Planning your funeral is a considerate way to show your family that you love and support them. In a time of grief, many individuals have a difficult time exploring the best way to memorialize their loved ones. You can take this stress off your family and represent your values after death by planning an eco-friendly funeral.
Eco-friendly funerals allow the deceased to make a positive environmental impact from below Earth’s surface. Planning an eco-conscious end-of-life ceremony can bring you and your family peace. You can explore your options today to stay on top of your funeral plans.
One of the best ways to practice sustainability is to get back to basics. Natural living processes avoid the use of chemicals and synthetic materials. Traditional burial practices avoid these external components.
Before the Civil War, American’s buried the dead in shallow graves without caskets or corpse preservatives. They placed the deceased in a shroud to honor their bodies and covered them with soil. Traditional burial processes protect the environment from various pollutants and conserve natural resources.
In the U.S., we pollute the environment with 827,000 gallons of corpse preserving fluids annually. These chemicals negatively impact the ecosystem, causing nutrient depletion. We also use 1.6 million tons of concrete and 30 million feet of natural wood in the burial process.
When you plan a traditional burial process, you ensure that your body will not contribute to environmental degradation after death. The funeral option also allows your body to decompose and organically unify with the Earth.
To maximize your body’s contribution to environmental protection after death, you can plan a compost burial. These natural burial methods convert your body into rich nutrients to support the local ecosystem. Similar to the process mentioned above, this method avoids the use of caskets and chemicals.
Compost burials lay your body on the Earth, placing wood chips on top. Individuals then add moisture or nitrogen on top of the plot and let microbial activity begin. Enzymes decompose the body, leaving nitrogen and carbon-rich soil behind.
Your loved ones can collect this nutrient-dense matter and use it to grow a memorial garden or tree. When converted into plant material, your body could filter tons of carbon and air pollutants, producing a clean and supportive atmosphere. Using your remains to support ecological conservation can comfort your family after your death.
Only 32% of individuals talk to their families about after-life plans. Reach out to your loved ones and explain your funeral options, allowing them to contribute to this process. Your family will experience this event, so it is essential to make sure they feel supported in whatever option you choose.
Mushroom Burial Suit
Another eco-conscious burial option includes a mushroom suit. This process is non-conventional, and it effectively converts your body into a toxin filter to conserve the environment. There is no better way to tell your loved ones you care about them than preserving the planet for their future use.
The suite consists of organic cotton with embedded mushroom spores. As your body begins to decompose, the mushrooms grow. The fungal matter processes toxins and converts your body into rich nutrients to support soil composition.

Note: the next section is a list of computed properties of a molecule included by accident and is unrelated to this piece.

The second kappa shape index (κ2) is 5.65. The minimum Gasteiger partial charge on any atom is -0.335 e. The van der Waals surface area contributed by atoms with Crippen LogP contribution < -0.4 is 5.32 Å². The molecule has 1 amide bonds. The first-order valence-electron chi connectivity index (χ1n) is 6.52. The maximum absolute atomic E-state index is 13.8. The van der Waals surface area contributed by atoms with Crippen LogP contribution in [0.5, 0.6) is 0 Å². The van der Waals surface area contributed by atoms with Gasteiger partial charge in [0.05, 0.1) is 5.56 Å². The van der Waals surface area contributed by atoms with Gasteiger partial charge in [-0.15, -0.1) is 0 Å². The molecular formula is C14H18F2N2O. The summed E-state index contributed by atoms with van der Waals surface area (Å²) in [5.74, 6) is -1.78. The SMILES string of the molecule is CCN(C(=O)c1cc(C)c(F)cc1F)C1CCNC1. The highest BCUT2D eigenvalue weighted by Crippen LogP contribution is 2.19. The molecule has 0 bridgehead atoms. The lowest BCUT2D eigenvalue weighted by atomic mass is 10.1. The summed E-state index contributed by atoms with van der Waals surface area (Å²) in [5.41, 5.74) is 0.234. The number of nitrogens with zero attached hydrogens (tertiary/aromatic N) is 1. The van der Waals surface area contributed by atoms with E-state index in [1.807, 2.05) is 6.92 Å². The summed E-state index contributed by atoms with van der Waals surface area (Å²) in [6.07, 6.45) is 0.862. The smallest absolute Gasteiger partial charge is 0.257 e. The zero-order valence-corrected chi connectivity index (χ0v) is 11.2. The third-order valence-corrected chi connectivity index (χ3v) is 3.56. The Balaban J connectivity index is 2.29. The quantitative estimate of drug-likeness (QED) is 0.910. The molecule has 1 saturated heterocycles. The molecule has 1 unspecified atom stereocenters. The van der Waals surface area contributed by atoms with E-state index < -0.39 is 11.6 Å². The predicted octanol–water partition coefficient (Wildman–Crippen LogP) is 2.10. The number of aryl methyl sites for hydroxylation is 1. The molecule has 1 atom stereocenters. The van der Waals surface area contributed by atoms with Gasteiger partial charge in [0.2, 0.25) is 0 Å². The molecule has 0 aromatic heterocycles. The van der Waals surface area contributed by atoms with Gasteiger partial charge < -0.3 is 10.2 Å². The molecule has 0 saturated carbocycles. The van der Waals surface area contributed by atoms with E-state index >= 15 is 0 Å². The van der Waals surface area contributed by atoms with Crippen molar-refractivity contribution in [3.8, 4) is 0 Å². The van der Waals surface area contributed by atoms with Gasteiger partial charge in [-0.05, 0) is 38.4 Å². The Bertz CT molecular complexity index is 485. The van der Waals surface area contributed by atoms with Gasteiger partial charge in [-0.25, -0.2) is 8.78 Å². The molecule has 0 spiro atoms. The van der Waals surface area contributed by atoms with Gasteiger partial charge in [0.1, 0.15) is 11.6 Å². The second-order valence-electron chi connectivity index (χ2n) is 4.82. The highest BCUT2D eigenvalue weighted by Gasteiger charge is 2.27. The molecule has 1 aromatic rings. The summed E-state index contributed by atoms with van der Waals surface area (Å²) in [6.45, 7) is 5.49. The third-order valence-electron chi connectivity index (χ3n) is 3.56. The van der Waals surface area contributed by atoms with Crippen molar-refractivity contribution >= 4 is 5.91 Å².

Due to our modern consumption patterns, our bodies are full of various toxins. Preservatives, pesticides, heavy metals, and volatile organic compounds reside within us. Mushrooms filter these elements before they reach the soil. The nutrient-dense soil, in turn, helps the fungi grow, filter more toxins in the environment.
Many individuals believe that cremation is a sustainable alternative to the modern burial process. Cremation uses 28 gallons of fuel to process one body. It releases soot, carbon monoxide and mercury into the environment, which contributes to rising global temperatures.
To shrink the carbon footprint of your end-of-life plan, you can engage in aquamation. This is an eco-friendly process that heats your body in water to attain skeletal remains. Aquamation removes muscle, blood, and flesh from your body, so your skeletal remains can transform into ashes.
Companies can repurpose the heated water to process other bodies in the future. This shrinks the carbon and water footprint of aquamation.
To support the aquatic ecosystem after death, you can plan to become an eternal reef. Nearly 50% of the planet’s coral reefs died in the past few decades. These structures are essential to the health and existence of marine species.
You can use your deceased body to heal this issue. Scientists created a way to combine cement and your remains to develop a reef pod. Your loved ones can produce a plaque to present on the reef in remembrance of your life. They can also design the reef to reflect your values.
Over 1,800 eternal reefs exist in the ocean today. These structures aid in healing endangered aquatic species and create new habitats. Instead of taking up dwindling space in a cemetery, you can repurpose your remains to support marine vitality.
Where to Start
If you are planning your eco-friendly funeral, it is essential to reach out to your family. Talk to your loved ones about your funeral preferences and accommodate their mourning needs. You can always alter your plan down the line to best support your friends and family.
Next, you can reach out to your local funeral home and discuss accommodations for eco-friendly funerals. Since the pandemic, many funeral companies offer virtual services and pre-recorded memorial videos to reduce the event’s environmental impact. Ensure that you connect with a company that honors your eco-conscious practices to optimize your funeral service.